Image_1_Strong Selection Against Early Generation Hybrids in Joshua Tree Hybrid Zone Not Explained by Pollinators Alone.JPEG (169.43 kB)

Image_1_Strong Selection Against Early Generation Hybrids in Joshua Tree Hybrid Zone Not Explained by Pollinators Alone.JPEG

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posted on 26.05.2020, 07:52 by Anne M. Royer, Jackson Waite-Himmelwright, Christopher Irwin Smith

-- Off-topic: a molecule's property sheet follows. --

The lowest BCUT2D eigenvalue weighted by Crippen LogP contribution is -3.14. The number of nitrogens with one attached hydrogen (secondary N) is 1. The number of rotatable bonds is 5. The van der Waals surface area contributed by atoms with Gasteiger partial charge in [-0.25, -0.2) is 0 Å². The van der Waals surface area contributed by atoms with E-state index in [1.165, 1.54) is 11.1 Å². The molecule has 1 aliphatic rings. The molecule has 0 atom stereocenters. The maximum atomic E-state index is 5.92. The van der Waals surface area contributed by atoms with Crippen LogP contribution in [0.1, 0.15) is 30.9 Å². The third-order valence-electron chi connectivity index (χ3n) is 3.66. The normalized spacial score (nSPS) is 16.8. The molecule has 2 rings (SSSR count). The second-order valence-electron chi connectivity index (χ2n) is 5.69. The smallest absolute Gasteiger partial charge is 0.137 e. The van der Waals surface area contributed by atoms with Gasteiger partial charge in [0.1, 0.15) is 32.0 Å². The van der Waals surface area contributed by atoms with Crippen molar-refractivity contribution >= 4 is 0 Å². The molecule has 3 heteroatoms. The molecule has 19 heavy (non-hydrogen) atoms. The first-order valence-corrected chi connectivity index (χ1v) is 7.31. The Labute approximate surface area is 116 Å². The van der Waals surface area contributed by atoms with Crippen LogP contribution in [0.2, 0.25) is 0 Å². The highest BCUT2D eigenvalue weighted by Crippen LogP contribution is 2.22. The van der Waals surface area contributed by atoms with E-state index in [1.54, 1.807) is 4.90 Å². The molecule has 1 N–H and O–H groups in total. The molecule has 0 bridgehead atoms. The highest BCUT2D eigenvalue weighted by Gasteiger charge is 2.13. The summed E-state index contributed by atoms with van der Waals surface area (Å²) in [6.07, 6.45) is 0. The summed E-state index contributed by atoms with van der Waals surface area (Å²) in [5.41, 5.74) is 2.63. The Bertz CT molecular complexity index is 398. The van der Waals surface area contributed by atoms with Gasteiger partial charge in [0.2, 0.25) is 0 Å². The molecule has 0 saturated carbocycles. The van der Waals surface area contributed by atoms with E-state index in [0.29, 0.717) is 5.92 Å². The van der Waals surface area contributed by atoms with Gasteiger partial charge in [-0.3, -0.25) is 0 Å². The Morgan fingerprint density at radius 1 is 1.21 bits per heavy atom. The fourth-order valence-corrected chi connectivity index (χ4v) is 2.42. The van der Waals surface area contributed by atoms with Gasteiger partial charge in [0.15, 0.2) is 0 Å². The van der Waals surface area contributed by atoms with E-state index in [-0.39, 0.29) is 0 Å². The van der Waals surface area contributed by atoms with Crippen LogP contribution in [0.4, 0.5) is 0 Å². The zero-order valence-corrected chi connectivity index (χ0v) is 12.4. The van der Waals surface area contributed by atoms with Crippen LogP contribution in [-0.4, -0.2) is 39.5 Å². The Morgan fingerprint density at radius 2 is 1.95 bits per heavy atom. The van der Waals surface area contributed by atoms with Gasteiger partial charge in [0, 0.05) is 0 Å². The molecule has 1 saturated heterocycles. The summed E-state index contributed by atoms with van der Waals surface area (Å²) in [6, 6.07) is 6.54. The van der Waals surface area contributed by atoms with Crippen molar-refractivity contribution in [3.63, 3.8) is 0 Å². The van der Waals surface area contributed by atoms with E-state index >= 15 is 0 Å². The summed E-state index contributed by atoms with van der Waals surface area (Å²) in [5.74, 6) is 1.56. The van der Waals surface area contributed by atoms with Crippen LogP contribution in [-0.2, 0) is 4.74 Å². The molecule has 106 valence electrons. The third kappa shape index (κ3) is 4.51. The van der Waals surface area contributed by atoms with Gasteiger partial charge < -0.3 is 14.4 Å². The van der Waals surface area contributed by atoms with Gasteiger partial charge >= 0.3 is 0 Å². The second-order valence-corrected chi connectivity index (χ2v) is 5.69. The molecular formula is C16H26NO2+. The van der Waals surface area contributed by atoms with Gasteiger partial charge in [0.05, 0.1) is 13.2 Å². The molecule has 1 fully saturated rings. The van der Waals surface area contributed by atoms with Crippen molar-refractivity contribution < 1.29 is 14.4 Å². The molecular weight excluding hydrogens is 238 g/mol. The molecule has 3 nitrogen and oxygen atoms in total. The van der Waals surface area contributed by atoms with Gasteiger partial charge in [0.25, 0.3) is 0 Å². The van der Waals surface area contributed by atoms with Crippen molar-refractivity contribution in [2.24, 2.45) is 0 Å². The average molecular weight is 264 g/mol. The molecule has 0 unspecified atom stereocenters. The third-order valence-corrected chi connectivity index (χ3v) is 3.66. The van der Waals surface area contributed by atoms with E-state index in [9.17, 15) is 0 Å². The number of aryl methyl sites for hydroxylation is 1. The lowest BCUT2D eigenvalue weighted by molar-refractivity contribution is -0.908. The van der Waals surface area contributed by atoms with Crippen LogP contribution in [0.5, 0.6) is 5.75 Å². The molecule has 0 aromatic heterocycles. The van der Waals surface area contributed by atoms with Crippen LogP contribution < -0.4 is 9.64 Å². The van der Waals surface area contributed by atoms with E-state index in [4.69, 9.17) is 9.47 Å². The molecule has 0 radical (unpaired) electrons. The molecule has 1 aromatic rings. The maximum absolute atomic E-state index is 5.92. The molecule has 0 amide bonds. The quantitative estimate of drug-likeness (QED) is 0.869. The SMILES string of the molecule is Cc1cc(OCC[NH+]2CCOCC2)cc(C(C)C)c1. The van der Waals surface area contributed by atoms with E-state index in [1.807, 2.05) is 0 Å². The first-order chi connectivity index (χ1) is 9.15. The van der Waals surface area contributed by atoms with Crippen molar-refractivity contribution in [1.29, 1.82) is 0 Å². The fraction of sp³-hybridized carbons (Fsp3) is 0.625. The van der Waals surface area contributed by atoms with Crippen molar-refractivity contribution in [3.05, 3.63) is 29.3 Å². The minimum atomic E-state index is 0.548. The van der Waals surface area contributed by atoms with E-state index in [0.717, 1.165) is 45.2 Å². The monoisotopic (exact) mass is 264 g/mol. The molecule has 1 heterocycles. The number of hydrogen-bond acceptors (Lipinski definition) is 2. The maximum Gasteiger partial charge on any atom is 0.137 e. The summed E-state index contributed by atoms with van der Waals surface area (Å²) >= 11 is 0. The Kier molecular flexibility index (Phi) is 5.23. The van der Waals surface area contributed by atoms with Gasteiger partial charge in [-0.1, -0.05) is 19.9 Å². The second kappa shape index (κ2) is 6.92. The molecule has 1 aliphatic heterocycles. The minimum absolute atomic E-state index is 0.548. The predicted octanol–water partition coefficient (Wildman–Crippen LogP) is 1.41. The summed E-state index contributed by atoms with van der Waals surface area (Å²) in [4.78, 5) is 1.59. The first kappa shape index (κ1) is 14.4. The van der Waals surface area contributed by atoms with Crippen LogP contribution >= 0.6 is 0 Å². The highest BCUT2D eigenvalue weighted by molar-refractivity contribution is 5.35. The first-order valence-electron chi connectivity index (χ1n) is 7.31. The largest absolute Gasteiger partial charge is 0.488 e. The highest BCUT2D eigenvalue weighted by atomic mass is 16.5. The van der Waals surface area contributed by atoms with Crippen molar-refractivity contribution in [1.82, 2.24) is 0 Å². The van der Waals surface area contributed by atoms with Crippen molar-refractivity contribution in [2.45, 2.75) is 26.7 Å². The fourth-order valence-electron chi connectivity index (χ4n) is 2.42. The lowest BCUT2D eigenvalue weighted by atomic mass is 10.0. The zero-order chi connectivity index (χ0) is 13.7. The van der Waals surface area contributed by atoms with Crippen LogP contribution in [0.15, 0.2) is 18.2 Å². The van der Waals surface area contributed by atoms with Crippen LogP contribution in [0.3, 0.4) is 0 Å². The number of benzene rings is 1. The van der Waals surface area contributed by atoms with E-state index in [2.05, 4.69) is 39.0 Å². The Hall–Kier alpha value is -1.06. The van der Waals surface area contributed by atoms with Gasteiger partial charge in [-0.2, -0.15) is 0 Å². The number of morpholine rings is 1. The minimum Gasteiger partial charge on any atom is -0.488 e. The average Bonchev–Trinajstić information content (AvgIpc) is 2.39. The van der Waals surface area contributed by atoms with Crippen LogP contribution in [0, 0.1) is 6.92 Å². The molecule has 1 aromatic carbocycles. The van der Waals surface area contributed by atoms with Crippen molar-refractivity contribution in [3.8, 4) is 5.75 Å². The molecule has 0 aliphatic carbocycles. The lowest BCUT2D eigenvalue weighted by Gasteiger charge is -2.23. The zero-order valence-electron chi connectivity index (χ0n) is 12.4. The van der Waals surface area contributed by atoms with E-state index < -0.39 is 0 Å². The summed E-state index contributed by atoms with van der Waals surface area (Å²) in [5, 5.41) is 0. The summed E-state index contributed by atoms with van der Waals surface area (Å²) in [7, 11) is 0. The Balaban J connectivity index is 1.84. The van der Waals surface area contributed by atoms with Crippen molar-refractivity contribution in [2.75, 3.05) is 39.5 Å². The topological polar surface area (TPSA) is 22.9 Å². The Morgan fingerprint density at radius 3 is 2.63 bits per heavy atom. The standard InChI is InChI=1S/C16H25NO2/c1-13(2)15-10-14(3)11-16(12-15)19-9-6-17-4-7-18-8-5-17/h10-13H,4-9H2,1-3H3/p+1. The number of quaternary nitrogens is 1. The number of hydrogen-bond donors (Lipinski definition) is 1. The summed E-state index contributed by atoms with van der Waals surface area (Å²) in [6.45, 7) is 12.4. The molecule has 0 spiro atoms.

Coevolution frequently plays an important role in diversification, but the role of obligate pollination mutualisms in the maintenance of hybrid zones has rarely been investigated. Like most members of the genus Yucca, the two species of Joshua tree (Yucca brevifolia and Yucca jaegeriana) are involved in a tightly coevolved mutualism with yucca moths. There is strong evidence of a history of coevolution between Joshua trees and their moth pollinators. We use a geographic clines approach in the Joshua tree hybrid zone to ask if selection by the moths may currently contribute to maintaining separation between these species. We compare genomic, phenotypic, and pollinator frequency clines to test whether pollinators maintain the hybrid zone or follow it as passive participants. The results reveal dramatic overlapping genomic and pollinator clines, consistent with a narrow hybrid zone maintained by strong selection. Wider phenotypic clines and a chloroplast genomic cline displaced opposite the expected direction suggest that pollinators are not the main source of selection maintaining the hybrid zone. Rather, it seems that high levels of reproductive isolation, likely acting through multiple barriers and involving many parts of the genome, keep the hybrid zone narrow.

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